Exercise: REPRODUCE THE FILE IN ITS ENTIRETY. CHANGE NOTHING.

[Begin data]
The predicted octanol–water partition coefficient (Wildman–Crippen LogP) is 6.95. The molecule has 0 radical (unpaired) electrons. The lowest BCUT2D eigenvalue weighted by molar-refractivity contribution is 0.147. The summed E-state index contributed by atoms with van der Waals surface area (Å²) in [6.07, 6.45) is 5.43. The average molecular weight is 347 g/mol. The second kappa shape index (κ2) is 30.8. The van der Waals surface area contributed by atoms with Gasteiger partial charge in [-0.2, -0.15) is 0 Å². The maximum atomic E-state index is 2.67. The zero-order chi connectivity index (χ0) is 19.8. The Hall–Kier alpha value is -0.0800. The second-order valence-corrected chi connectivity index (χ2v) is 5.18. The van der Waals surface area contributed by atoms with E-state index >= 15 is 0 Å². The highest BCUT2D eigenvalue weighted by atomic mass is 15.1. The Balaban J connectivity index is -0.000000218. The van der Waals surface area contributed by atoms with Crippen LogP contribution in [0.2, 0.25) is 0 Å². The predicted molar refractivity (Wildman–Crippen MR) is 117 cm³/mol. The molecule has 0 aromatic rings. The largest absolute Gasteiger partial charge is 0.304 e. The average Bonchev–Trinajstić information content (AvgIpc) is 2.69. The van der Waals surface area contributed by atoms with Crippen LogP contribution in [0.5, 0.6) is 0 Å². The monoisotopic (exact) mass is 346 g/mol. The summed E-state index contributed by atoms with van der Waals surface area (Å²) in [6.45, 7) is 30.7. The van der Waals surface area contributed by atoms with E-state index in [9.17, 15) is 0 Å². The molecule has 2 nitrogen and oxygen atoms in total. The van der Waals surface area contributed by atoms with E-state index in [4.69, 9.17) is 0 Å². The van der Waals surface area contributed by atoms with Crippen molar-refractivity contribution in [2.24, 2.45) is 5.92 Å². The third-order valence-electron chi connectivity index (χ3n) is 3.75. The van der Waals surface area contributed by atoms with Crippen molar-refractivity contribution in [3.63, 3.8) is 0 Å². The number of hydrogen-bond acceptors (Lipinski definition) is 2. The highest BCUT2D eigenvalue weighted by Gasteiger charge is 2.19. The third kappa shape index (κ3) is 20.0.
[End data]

The predicted octanol–water partition coefficient (Wildman–Crippen LogP) is 6.95. The molecule has 0 radical (unpaired) electrons. The lowest BCUT2D eigenvalue weighted by molar-refractivity contribution is 0.147. The summed E-state index contributed by atoms with van der Waals surface area (Å²) in [6.07, 6.45) is 5.43. The average molecular weight is 347 g/mol. The second kappa shape index (κ2) is 30.8. The van der Waals surface area contributed by atoms with Gasteiger partial charge in [-0.2, -0.15) is 0 Å². The maximum atomic E-state index is 2.67. The zero-order chi connectivity index (χ0) is 19.8. The Hall–Kier alpha value is -0.0800. The second-order valence-corrected chi connectivity index (χ2v) is 5.18. The van der Waals surface area contributed by atoms with E-state index >= 15 is 0 Å². The highest BCUT2D eigenvalue weighted by atomic mass is 15.1. The Balaban J connectivity index is -0.000000218. The van der Waals surface area contributed by atoms with Crippen LogP contribution in [0.2, 0.25) is 0 Å². The predicted molar refractivity (Wildman–Crippen MR) is 117 cm³/mol. The molecule has 0 aromatic rings. The largest absolute Gasteiger partial charge is 0.304 e. The average Bonchev–Trinajstić information content (AvgIpc) is 2.69. The van der Waals surface area contributed by atoms with Crippen LogP contribution in [0.5, 0.6) is 0 Å². The monoisotopic (exact) mass is 346 g/mol. The summed E-state index contributed by atoms with van der Waals surface area (Å²) in [6.45, 7) is 30.7. The van der Waals surface area contributed by atoms with E-state index in [9.17, 15) is 0 Å². The molecule has 2 nitrogen and oxygen atoms in total. The van der Waals surface area contributed by atoms with E-state index in [4.69, 9.17) is 0 Å². The van der Waals surface area contributed by atoms with Crippen molar-refractivity contribution in [2.24, 2.45) is 5.92 Å². The third-order valence-electron chi connectivity index (χ3n) is 3.75. The van der Waals surface area contributed by atoms with Crippen molar-refractivity contribution in [3.63, 3.8) is 0 Å². The number of hydrogen-bond acceptors (Lipinski definition) is 2. The highest BCUT2D eigenvalue weighted by Gasteiger charge is 2.19. The third kappa shape index (κ3) is 20.0.